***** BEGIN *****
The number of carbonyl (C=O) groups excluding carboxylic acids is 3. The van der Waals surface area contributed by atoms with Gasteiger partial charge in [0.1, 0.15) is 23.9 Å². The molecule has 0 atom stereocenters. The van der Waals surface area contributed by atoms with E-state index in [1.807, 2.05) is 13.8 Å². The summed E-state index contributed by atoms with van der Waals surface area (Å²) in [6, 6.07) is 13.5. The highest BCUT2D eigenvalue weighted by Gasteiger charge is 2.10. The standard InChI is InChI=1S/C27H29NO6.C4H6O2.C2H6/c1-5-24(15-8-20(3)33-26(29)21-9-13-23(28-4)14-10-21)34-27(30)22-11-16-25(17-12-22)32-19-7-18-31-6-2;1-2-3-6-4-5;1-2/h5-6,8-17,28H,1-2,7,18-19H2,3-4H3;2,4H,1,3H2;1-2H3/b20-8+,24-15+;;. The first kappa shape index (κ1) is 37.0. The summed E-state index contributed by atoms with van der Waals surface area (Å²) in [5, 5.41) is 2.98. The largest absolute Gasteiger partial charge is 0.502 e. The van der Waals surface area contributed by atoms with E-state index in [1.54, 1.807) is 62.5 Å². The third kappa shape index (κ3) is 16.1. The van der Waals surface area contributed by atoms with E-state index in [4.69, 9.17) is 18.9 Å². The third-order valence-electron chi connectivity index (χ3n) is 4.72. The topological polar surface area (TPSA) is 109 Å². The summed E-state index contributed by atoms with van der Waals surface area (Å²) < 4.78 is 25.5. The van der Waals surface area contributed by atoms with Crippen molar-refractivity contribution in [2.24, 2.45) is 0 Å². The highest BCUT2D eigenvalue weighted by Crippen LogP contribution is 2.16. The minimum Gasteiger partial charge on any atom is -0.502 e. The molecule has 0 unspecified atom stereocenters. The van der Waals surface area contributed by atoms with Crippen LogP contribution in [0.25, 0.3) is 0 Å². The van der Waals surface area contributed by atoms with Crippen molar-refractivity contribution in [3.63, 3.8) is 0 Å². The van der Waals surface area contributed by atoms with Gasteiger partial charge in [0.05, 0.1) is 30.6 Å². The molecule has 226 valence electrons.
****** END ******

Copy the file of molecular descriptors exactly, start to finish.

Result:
The number of carbonyl (C=O) groups excluding carboxylic acids is 3. The van der Waals surface area contributed by atoms with Gasteiger partial charge in [0.1, 0.15) is 23.9 Å². The molecule has 0 atom stereocenters. The van der Waals surface area contributed by atoms with E-state index in [1.807, 2.05) is 13.8 Å². The summed E-state index contributed by atoms with van der Waals surface area (Å²) in [6, 6.07) is 13.5. The highest BCUT2D eigenvalue weighted by Gasteiger charge is 2.10. The standard InChI is InChI=1S/C27H29NO6.C4H6O2.C2H6/c1-5-24(15-8-20(3)33-26(29)21-9-13-23(28-4)14-10-21)34-27(30)22-11-16-25(17-12-22)32-19-7-18-31-6-2;1-2-3-6-4-5;1-2/h5-6,8-17,28H,1-2,7,18-19H2,3-4H3;2,4H,1,3H2;1-2H3/b20-8+,24-15+;;. The first kappa shape index (κ1) is 37.0. The summed E-state index contributed by atoms with van der Waals surface area (Å²) in [5, 5.41) is 2.98. The largest absolute Gasteiger partial charge is 0.502 e. The van der Waals surface area contributed by atoms with E-state index in [1.54, 1.807) is 62.5 Å². The third kappa shape index (κ3) is 16.1. The van der Waals surface area contributed by atoms with E-state index in [4.69, 9.17) is 18.9 Å². The third-order valence-electron chi connectivity index (χ3n) is 4.72. The topological polar surface area (TPSA) is 109 Å². The summed E-state index contributed by atoms with van der Waals surface area (Å²) < 4.78 is 25.5. The van der Waals surface area contributed by atoms with Crippen molar-refractivity contribution in [2.24, 2.45) is 0 Å². The highest BCUT2D eigenvalue weighted by Crippen LogP contribution is 2.16. The minimum Gasteiger partial charge on any atom is -0.502 e. The molecule has 0 unspecified atom stereocenters. The van der Waals surface area contributed by atoms with Crippen LogP contribution in [0.25, 0.3) is 0 Å². The van der Waals surface area contributed by atoms with Crippen molar-refractivity contribution in [3.63, 3.8) is 0 Å². The van der Waals surface area contributed by atoms with Gasteiger partial charge in [0.05, 0.1) is 30.6 Å². The molecule has 226 valence electrons.